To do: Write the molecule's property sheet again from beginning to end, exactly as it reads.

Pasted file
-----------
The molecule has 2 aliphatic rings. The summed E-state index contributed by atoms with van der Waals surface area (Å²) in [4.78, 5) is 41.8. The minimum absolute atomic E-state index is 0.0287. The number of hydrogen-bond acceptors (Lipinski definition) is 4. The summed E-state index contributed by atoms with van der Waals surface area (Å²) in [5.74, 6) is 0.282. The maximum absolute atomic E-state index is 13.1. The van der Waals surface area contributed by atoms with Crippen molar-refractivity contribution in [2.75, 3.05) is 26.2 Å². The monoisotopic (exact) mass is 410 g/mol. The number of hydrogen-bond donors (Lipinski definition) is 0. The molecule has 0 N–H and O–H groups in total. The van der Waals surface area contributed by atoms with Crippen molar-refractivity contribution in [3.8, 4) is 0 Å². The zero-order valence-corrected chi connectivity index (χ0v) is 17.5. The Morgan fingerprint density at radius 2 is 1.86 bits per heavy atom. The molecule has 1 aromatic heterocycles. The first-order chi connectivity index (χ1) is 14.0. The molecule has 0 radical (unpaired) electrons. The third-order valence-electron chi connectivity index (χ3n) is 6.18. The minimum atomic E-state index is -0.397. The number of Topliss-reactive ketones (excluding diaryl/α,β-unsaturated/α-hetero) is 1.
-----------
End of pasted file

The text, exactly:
The molecule has 2 aliphatic rings. The summed E-state index contributed by atoms with van der Waals surface area (Å²) in [4.78, 5) is 41.8. The minimum absolute atomic E-state index is 0.0287. The number of hydrogen-bond acceptors (Lipinski definition) is 4. The summed E-state index contributed by atoms with van der Waals surface area (Å²) in [5.74, 6) is 0.282. The maximum absolute atomic E-state index is 13.1. The van der Waals surface area contributed by atoms with Crippen molar-refractivity contribution in [2.75, 3.05) is 26.2 Å². The monoisotopic (exact) mass is 410 g/mol. The number of hydrogen-bond donors (Lipinski definition) is 0. The molecule has 0 N–H and O–H groups in total. The van der Waals surface area contributed by atoms with Crippen molar-refractivity contribution in [3.8, 4) is 0 Å². The zero-order valence-corrected chi connectivity index (χ0v) is 17.5. The Morgan fingerprint density at radius 2 is 1.86 bits per heavy atom. The molecule has 1 aromatic heterocycles. The first-order chi connectivity index (χ1) is 14.0. The molecule has 0 radical (unpaired) electrons. The third-order valence-electron chi connectivity index (χ3n) is 6.18. The minimum atomic E-state index is -0.397. The number of Topliss-reactive ketones (excluding diaryl/α,β-unsaturated/α-hetero) is 1.